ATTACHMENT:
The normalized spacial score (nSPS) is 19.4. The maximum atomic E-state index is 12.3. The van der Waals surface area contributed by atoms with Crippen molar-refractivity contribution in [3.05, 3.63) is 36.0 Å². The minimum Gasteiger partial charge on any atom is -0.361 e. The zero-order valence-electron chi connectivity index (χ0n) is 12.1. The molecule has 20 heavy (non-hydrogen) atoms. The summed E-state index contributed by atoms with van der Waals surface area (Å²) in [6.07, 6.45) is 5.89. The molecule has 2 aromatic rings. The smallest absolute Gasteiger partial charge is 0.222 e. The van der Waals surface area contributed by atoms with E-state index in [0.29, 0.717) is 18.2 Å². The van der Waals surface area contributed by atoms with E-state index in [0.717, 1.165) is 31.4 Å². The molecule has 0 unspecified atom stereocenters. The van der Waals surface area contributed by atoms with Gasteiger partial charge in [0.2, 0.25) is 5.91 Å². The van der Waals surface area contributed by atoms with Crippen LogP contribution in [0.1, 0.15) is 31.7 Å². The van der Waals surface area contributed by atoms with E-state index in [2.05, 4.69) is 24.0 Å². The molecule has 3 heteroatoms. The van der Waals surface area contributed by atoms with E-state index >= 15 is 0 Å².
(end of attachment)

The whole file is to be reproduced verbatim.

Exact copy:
The normalized spacial score (nSPS) is 19.4. The maximum atomic E-state index is 12.3. The van der Waals surface area contributed by atoms with Crippen molar-refractivity contribution in [3.05, 3.63) is 36.0 Å². The minimum Gasteiger partial charge on any atom is -0.361 e. The zero-order valence-electron chi connectivity index (χ0n) is 12.1. The molecule has 20 heavy (non-hydrogen) atoms. The summed E-state index contributed by atoms with van der Waals surface area (Å²) in [6.07, 6.45) is 5.89. The molecule has 2 aromatic rings. The smallest absolute Gasteiger partial charge is 0.222 e. The van der Waals surface area contributed by atoms with E-state index in [0.29, 0.717) is 18.2 Å². The van der Waals surface area contributed by atoms with E-state index in [0.717, 1.165) is 31.4 Å². The molecule has 0 unspecified atom stereocenters. The van der Waals surface area contributed by atoms with Gasteiger partial charge in [0.2, 0.25) is 5.91 Å². The van der Waals surface area contributed by atoms with Crippen LogP contribution in [0.1, 0.15) is 31.7 Å². The van der Waals surface area contributed by atoms with E-state index in [2.05, 4.69) is 24.0 Å². The molecule has 3 heteroatoms. The van der Waals surface area contributed by atoms with E-state index >= 15 is 0 Å².